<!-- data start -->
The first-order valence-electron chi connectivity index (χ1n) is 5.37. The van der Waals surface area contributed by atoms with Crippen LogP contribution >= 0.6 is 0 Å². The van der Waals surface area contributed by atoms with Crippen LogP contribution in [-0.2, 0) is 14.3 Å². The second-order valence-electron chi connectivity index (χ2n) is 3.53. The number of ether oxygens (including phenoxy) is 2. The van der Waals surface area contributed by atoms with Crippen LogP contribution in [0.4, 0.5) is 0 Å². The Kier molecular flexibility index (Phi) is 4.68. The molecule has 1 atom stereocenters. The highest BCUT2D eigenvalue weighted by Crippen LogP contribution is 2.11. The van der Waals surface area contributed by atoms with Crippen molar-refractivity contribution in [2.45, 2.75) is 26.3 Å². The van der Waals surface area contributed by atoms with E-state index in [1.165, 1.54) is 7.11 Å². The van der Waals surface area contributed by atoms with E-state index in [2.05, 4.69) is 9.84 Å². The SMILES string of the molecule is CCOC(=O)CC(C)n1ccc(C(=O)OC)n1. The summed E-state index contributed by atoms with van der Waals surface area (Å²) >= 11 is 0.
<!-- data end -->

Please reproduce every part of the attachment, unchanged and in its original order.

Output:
The first-order valence-electron chi connectivity index (χ1n) is 5.37. The van der Waals surface area contributed by atoms with Crippen LogP contribution >= 0.6 is 0 Å². The van der Waals surface area contributed by atoms with Crippen LogP contribution in [-0.2, 0) is 14.3 Å². The second-order valence-electron chi connectivity index (χ2n) is 3.53. The number of ether oxygens (including phenoxy) is 2. The van der Waals surface area contributed by atoms with Crippen LogP contribution in [0.4, 0.5) is 0 Å². The Kier molecular flexibility index (Phi) is 4.68. The molecule has 1 atom stereocenters. The highest BCUT2D eigenvalue weighted by Crippen LogP contribution is 2.11. The van der Waals surface area contributed by atoms with Crippen molar-refractivity contribution in [2.45, 2.75) is 26.3 Å². The van der Waals surface area contributed by atoms with E-state index in [1.165, 1.54) is 7.11 Å². The van der Waals surface area contributed by atoms with E-state index in [2.05, 4.69) is 9.84 Å². The SMILES string of the molecule is CCOC(=O)CC(C)n1ccc(C(=O)OC)n1. The summed E-state index contributed by atoms with van der Waals surface area (Å²) >= 11 is 0.